Interview with Eliza Shaddad

Interview with Scotland’s Eliza Shaddad by Stewart Wiseman.

Not too many voices can command your absolute attention the way Scotland’s Eliza Shaddad can. Shaddad will be releasing a new EP titled Run on March 18th on Beatnik Creative, an eagerly awaited follow-up to 2014’s Waters. Working again with Mercury Prize nominated producer Chris Bond, Run is incredibly intimate and gives the listener the feeling that they know Shaddad personally. Not only involved musically, Shaddad has a strong social conscience and co-founded the Girls Girls Girls campaign to raise awareness for ending female circumcision around the world. We reached Shaddad before her show in Nottingham:

Northern Transmissions: The songs on the new EP sound more confessional and emotional than songs on Waters. Were these songs harder to write?

Eliza Shaddad: I think so. There was a lot more back and forth with myself this time on how intimate I wanted to get, especially for the song “Run”. I was hoping to do something less heavy with this EP, but it hasn’t really worked out that way. It would be great to write something less confessional and more obscure, but I guess it wasn’t the right time.

NT: Did you ever get to a point where you said, “I can’t believe I’m writing this lyric right now”?

ES: Definitely. I had a small panic attack when Run first went online. I was thinking “What have I done! Why did I do that?”. But it had already left the train by that point, and those are sentiments I wanted to communicate with people.

NT: The production on Run sucks you right in. How does Chris Bond help transform your song ideas into what we hear on the EP?

ES: He has a massive impact on the music. He magically manages to take the rough demos I make at home on Garageband and stretches them into what you hear on the EP. He actually plays drums and bass on the EP as well, he’s a fabulous musician. I think we work really well together, it’s very natural.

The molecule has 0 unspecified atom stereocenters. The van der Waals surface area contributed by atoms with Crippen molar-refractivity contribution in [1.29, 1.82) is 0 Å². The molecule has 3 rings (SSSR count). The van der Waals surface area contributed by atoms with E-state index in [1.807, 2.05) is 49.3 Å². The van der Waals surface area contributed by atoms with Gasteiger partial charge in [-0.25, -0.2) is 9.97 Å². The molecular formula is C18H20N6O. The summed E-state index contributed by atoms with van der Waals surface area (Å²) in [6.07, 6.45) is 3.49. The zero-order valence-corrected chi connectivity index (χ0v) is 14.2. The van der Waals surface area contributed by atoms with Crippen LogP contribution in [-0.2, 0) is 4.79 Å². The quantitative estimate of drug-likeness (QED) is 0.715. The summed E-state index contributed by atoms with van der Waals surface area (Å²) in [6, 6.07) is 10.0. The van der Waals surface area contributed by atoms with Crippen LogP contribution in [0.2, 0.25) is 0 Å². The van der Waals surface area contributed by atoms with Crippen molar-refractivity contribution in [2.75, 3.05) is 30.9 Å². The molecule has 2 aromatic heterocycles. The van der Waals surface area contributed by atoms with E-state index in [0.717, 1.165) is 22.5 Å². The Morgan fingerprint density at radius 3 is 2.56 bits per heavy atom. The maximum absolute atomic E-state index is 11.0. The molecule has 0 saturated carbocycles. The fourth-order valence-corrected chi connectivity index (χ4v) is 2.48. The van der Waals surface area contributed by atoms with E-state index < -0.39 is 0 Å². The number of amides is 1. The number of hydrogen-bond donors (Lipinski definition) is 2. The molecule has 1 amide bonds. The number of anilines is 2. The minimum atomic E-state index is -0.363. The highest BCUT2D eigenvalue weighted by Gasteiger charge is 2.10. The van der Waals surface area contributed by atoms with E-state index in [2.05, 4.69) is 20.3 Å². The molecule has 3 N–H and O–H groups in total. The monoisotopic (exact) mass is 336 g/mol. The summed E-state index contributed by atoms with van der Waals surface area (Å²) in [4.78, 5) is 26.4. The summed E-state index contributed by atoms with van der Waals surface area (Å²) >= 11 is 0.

NT: The crescendo on “Run” makes it sounds like you had an army of 10 musicians behind you. Will you be touring as a three-piece again on your upcoming tour?

ES: We’ll still be a three piece, but I’d love to expand at some point and have more than one guitar. I love how people come to me after the show and say things like, “I can’t believe that much noise came from three people”. I think my guitar sound is quite dense and takes up a lot of space, it helps make the songs work as three people.

NT: Online I discovered the Eliza Shaddad Quintet, what led to the transition away from jazzy standards?

ES: Haha that was my final project for the conservatory of music! I thought jazz was the perfect way to learn more about voice and to meet talented musicians, so I moved to London to study it. I was never really set on jazz as my final direction, I just wanted to learn and bring those elements into my future. I met my bass player through that actually. It was so hard but worth it!

NT: Can you tell me more about the Girls Girls Girls collective? Why is this cause so important for you?

ES: The idea of it stemmed from my friend who I went to university with. One of our friends was working for the Orchid Project, which is a charity that works to help put an end to female circumcision around he world. We were very inspired by the work they were dong and wanted to do something in solidarity with the cause, and we wanted to incorporate music somehow. We wanted to combine our love for music with a cause that mattered to us, so we started to play events and raise money for the Orchid Project. We wanted to teach our friends about a really important issue.

NT: What is the biggest difference that you feel between Waters and Run?

ES: I guess my life has changed. Both the people I spend my time with and my equipment has changed, so that all plays a large part in this album. I actually bought a good amp and pedals this time. Both the esthetics and lyrics reflect where I’ve been emotionally over the past two years, so that’s the biggest change.

NT: This will be your second EP; do you see a full album being released soon?

ES: I am so ready for that! I’ve written a load of songs, just trying to find the right time to get back into the studio, so probably in 2017!

Top 5 albums of all time

1. Bob Dylan – The Freewheelin’ Bob Dylan
2. Hole – Celebrity Skin
3. Tori Amos – Little Earthquakes
4. Nina Simone – Gifted & Black
5. John Martyn – Solid Air

Interview by Stewart Wiseman